A major entrant in Britain’s heat pump market has welcomed the government’s intended easing of planning rules governing home installation of the low technology’s air-sourced variants.

This week housing ministers launched a consultation aimed at accelerating uptake of the clean heat devices in English homes, towards a goal of hooking up 600,000 pumps every year.  Currently, instals run at less than 5% of that figure.

Reducing to below one metre the distance separating externally-mounted devices from neighbours’ properties is among steps proposed, under revisions favoured for air-sourced pumps’ ‘permitted development’ status.  Making pump-fitting as easy as erecting a garden shed or installing a jacuzzi shape ministers’ intentions.

The consultation runs until 9 April. Details are here.

Homes are estimated to account for around a quarter of current UK carbon emissions. Daniel Särefjord, boss of Aira UK, a recent entrant to the nation’s pump market, says the devices offer potential to reduce that footprint by as much as 17%.

“It is crucial to recognise the transformative potential of heat pump technology in lowering energy bills and emissions,” Särefjord said.

“We need more policy changes like this without delay to bring us closer to reaching our nation’s legally binding Net Zero targets. It’s undeniable that the time for action is now.”

“Today, 95% of the UK’s gas boilers are still being replaced with the same polluting and highly inefficient systems at the end of their lifespan, despite the availability of more sustainable and cost-effective alternatives, such as heat pumps”, the Aira leader went on.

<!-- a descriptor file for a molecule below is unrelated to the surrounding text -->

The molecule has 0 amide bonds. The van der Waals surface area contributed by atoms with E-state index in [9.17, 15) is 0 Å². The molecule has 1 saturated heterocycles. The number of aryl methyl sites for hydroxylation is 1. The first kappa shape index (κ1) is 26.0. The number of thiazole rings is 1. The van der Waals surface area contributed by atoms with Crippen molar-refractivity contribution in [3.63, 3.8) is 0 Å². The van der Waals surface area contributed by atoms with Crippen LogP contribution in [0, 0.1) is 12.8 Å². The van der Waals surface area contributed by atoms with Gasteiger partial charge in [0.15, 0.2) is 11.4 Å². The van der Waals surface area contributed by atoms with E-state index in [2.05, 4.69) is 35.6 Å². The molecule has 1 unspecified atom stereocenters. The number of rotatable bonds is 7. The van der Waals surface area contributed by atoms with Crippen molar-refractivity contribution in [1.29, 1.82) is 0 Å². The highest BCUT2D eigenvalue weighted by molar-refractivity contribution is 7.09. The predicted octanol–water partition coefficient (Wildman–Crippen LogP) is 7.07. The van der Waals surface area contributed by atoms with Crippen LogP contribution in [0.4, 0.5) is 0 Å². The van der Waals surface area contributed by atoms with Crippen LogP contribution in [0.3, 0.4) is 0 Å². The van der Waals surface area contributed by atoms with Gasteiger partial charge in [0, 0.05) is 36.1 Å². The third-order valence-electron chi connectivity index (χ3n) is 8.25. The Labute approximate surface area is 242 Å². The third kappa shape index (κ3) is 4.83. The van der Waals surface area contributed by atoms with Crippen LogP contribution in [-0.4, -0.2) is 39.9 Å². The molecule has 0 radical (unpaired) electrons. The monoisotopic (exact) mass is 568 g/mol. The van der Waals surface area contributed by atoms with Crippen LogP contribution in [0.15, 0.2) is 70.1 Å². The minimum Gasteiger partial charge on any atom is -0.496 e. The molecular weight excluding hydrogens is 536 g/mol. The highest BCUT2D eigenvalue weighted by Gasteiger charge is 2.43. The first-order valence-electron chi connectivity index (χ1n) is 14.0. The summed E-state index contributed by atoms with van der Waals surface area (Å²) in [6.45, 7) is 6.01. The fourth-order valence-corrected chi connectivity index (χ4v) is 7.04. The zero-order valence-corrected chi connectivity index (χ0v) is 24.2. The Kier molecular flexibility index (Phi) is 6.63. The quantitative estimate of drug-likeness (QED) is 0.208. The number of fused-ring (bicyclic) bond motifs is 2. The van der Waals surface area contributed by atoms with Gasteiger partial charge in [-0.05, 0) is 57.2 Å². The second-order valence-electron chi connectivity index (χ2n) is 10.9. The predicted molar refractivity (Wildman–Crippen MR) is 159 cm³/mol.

“Up to half of these gas boilers are being replaced without even leaving the consumer much of a choice, because currently months of planning policy red tape must be overcome before a heat pump installation is permitted.

“Very few individuals and families can accept to live without heating and hot water for months on end to finally be able to ditch their dirty fossil-fuelled boiler”.

Home heat pumps can be four times more efficient than a gas boiler, Särefjord said, consuming only small amounts of energy.   Addressing another consumer worry, modern home pumps produce as little sound as a domestic refrigerator, he added.

Swedish-based Aira has committed £300 million towards fitting a million pumps in UK homes by 2027.

Addressing the nation’s shortage of qualified installers, the firm is developing skills centres in London and Sheffield, the latter following its purchase of contractor All Seasons Energy.

In December the Heat Pump Association called for a temporary tariff discount favouring residential installations. It would redress cost distortions in home heating caused by environmental levies contained in electricity bills.  These, said the HPA, frustrate the government’s own ambitions to decarbonise home heat.

An interim measure bridging the gap until wider reform is achieved in the nation’s electricity supply, the device-specific tariff discount would require £533 million up to 2027, the body estimates.

“Action must be taken to change the energy price signals so that the lowest carbon heat is the lowest cost heat, which in turn will accelerate the deployment of heat pumps, HPA CEO Charlotte Lee said at the time.



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